The deal, announced a few hours ago, is subject to regulatory approvals and expected to close in September 2013. After completion, Canadian First and MonCana will combine into a new bank brand (the name to be announced later).
Canadian First is building a network of locally-owned, “one-stop” retail locations. They’ll sell mortgages, deposits, insurance, investments and wealth management services, and then tie them all together into one financial plan for the client.
“We do believe that this transaction accelerates our ability to build out our retail network by a couple of years,” says Peter Vukanovich, President and CEO, Canadian First Financial. “It also accelerates our profitability and we expect to be profitable by the end of next year.”
“MonCana brings its relationships with brokers, Canada Mortgage and Housing Corporation (CMHC), Canada Deposit Insurance Corporation (CDIC), Office of the Superintendents of Financial Institutions (OSFI), funders and treasury people,” Vukanovich adds. “It’s not easy to build that on your own…We did a build vs. buy analysis and the overwhelming result was that it would be lower expense and lower risk to do this transaction than to build [the infrastructure and relationships] on our own.”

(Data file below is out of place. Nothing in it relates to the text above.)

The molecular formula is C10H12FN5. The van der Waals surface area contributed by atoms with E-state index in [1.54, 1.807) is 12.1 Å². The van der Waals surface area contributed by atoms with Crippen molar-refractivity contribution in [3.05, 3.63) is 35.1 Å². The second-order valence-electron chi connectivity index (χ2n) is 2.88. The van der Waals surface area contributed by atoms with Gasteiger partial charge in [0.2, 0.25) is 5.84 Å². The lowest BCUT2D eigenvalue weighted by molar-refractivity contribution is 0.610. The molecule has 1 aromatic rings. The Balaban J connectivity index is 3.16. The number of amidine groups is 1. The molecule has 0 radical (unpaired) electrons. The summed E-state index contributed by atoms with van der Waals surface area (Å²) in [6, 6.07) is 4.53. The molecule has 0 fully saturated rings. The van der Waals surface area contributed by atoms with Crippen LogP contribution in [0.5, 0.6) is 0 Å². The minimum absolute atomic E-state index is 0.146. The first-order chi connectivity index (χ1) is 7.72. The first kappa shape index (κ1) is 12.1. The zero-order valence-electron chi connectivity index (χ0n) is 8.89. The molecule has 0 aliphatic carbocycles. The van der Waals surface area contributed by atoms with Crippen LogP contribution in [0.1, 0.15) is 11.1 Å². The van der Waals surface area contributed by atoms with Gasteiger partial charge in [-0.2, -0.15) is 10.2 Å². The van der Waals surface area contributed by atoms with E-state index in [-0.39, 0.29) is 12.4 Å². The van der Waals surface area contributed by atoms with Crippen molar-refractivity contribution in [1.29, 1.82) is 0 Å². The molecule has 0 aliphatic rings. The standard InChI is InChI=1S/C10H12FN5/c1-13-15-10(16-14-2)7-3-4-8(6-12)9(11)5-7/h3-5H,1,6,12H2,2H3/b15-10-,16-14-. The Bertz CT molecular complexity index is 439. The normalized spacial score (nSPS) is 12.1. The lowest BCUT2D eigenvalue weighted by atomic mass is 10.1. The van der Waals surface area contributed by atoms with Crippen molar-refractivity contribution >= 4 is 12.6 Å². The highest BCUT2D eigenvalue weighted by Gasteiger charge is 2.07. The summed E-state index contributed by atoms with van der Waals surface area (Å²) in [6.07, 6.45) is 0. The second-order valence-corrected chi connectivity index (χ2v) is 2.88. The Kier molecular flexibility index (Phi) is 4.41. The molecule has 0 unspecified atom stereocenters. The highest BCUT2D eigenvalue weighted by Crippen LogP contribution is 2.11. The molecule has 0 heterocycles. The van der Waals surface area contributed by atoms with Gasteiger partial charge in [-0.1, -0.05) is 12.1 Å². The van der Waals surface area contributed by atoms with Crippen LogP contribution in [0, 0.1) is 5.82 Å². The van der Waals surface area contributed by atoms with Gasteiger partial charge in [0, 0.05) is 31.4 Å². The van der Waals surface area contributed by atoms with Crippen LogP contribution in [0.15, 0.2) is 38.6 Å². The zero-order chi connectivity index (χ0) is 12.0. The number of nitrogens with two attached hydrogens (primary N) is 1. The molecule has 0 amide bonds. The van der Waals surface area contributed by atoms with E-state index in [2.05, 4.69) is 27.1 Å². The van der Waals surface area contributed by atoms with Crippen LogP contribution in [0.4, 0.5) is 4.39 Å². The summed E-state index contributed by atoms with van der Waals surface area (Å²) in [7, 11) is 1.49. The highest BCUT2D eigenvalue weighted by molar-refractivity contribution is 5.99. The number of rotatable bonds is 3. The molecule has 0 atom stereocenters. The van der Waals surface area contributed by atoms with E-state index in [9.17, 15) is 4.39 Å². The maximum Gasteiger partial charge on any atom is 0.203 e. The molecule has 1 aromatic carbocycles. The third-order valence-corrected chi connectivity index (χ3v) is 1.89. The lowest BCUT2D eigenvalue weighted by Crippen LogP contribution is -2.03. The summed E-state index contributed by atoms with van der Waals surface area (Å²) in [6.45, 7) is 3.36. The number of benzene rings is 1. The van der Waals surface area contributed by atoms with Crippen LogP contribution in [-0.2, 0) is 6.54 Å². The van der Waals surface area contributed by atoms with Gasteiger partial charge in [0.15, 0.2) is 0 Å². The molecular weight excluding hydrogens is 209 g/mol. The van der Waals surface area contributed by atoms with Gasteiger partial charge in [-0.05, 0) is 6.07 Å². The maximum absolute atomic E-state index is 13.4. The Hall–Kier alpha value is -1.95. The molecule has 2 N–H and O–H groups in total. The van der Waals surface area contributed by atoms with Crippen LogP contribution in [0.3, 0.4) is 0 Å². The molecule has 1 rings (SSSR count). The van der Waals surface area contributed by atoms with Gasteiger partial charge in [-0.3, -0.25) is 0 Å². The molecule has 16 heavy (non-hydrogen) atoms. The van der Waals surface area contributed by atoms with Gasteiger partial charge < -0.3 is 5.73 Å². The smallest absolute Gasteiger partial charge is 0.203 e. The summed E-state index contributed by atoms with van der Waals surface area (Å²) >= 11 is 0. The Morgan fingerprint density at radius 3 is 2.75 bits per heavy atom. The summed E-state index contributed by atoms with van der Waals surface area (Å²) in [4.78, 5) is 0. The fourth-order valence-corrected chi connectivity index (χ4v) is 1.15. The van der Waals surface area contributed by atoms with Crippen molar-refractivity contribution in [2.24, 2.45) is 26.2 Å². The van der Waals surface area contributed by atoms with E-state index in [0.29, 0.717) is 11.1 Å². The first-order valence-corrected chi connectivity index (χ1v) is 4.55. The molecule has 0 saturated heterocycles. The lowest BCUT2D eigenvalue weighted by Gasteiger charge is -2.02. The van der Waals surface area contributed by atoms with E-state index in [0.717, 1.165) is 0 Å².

Canadian First and MonCana have been working on the deal for a few months now. OSFI gives newly incorporated banks just 12 months to get up and running so time was of the essence. With this acquisition, subject to regulatory approval, Canadian First gets a turnkey operating bank and significant mortgage production right off the top.
MonCana has about 75 employees and is headquartered in Calgary, Alberta. Its mortgage broker market share is just over 1%, according to first quarter D+H data.
Many expected bigger numbers from MonCana but let’s face it, it’s basically selling the same vanilla mortgages funded by the same mortgage buyers as other small mortgage banks. That doesn’t give it a huge edge with respect to product features or cost of funds. That said, its personnel and broker service are first rate by all broker accounts.
MonCana also has more than $100 million in deposits. When it first launched, some thought it would be able to amass a giant deposit base to fund mortgages with. But due to regulatory capital requirements, deposit competition and cost, and other factors, that’s been easier said than done.
Deposits presently fund just a small percentage of its mortgages. Again, MonCana funds most of its loans by selling them to mortgage purchasers (“aggregators” or investors). Vukanovich says diversifying the company’s mortgage funding base is essential and that deposits will be a growing source of funding over time.
MonCana brokers won’t see much change in the near term. “Post acquisition, MonCana’s brokers will experience the same great service and people and, over time, see a more extensive mortgage and deposit line up.”
Vukanovich confirms that MonCana founders James Clayton and Gerry Wagner will stay on as key executives of the bank.